How You Could Speak a New Language in 96 Hours for Just $6

hether it is a child in the United States learning Spanish or one in China learning English, oftentimes the language learning experience remains confined within the walls of a classroom. Teachers lecture about vocabulary and grammar, assign homework, and administer exams, yet the students pass and enter the world without the proficiency to actually speak the language. In India, however, many people speak at least three or more languages. Because of the diverse environment, multilingualism comes almost effortlessly.

One hour of Karadi Path teaches as much as 8-12 hours of conventional language learning. Tweet This Quote

Vish, co-founder and CEO of Karadi Path, spoke five languages by the time he was four years old. The only one he studied in a good school with excellent teachers, though, was French. Now, he can barely remember a handful of sentences. Vish observed that in India when families move from one part of the country to another, their children speak the local language within a few months – without undergoing any formal instruction. For nearly 15 years, Vish studied this phenomenon to understand what it takes to achieve these learning outcomes. This was the beginning of the Karadi Path methodology.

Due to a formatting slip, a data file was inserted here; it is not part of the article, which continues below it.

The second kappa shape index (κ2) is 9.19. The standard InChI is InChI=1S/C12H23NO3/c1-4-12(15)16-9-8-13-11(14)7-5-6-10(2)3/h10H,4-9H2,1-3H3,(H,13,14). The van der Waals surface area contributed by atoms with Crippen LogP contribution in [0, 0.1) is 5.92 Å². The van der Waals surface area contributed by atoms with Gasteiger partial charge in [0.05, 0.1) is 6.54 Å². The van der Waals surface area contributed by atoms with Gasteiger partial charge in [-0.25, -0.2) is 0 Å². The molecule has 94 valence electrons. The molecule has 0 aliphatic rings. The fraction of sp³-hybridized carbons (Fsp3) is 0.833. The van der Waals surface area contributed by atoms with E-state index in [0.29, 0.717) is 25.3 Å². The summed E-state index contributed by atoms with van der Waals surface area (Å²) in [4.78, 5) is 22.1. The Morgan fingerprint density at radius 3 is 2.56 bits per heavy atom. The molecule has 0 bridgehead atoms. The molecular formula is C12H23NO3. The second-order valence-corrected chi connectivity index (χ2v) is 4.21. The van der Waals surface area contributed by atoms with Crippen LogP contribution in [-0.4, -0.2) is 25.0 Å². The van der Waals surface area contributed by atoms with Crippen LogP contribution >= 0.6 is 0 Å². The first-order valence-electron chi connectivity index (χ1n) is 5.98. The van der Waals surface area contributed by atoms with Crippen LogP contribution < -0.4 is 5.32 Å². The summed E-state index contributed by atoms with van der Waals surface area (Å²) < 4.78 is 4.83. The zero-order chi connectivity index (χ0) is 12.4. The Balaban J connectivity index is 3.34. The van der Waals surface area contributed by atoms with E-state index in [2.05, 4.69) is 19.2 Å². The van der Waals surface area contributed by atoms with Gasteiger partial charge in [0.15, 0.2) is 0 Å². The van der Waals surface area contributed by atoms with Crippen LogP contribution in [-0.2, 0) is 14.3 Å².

Karadi Path mimics the way we naturally learn language from the environment. The methodology doesn’t teach words, definitions, or grammar. Rather, it’s entirely experiential – full of song, dance, story and theater. What they’ve found is that one hour of Karadi Path teaches as much as 8-12 hours of conventional language learning, and in just about 96 hours – for about $6 – a child can go from zero to proficiency in English. So far, over 600,000 children have learned English across India.

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About the author

Brittany Lane

Brittany Lane

Brittany is the global editor of Unreasonable.is, which exists to drive resources and value to entrepreneurs around the world solving big f*$ckin' problems. She believes lasting change happens at the intersection of entrepreneurship and empathy and that good storytelling can move mountains.